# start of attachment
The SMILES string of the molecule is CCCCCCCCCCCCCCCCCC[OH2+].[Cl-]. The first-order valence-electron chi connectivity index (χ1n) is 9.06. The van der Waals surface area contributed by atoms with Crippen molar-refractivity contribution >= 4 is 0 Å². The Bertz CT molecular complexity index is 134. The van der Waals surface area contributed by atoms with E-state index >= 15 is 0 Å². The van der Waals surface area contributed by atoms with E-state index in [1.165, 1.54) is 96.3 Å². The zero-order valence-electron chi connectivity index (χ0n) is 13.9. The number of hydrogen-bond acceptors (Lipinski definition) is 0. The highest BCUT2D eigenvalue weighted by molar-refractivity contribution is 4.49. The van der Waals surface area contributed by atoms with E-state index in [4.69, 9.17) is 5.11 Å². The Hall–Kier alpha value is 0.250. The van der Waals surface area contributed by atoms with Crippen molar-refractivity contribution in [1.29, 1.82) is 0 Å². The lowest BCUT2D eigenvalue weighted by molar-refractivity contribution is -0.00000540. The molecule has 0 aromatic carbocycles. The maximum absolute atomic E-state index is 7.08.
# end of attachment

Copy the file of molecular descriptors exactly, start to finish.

The SMILES string of the molecule is CCCCCCCCCCCCCCCCCC[OH2+].[Cl-]. The first-order valence-electron chi connectivity index (χ1n) is 9.06. The van der Waals surface area contributed by atoms with Crippen molar-refractivity contribution >= 4 is 0 Å². The Bertz CT molecular complexity index is 134. The van der Waals surface area contributed by atoms with E-state index >= 15 is 0 Å². The van der Waals surface area contributed by atoms with E-state index in [1.165, 1.54) is 96.3 Å². The zero-order valence-electron chi connectivity index (χ0n) is 13.9. The number of hydrogen-bond acceptors (Lipinski definition) is 0. The highest BCUT2D eigenvalue weighted by molar-refractivity contribution is 4.49. The van der Waals surface area contributed by atoms with E-state index in [4.69, 9.17) is 5.11 Å². The Hall–Kier alpha value is 0.250. The van der Waals surface area contributed by atoms with Crippen molar-refractivity contribution in [1.29, 1.82) is 0 Å². The lowest BCUT2D eigenvalue weighted by molar-refractivity contribution is -0.00000540. The molecule has 0 aromatic carbocycles. The maximum absolute atomic E-state index is 7.08.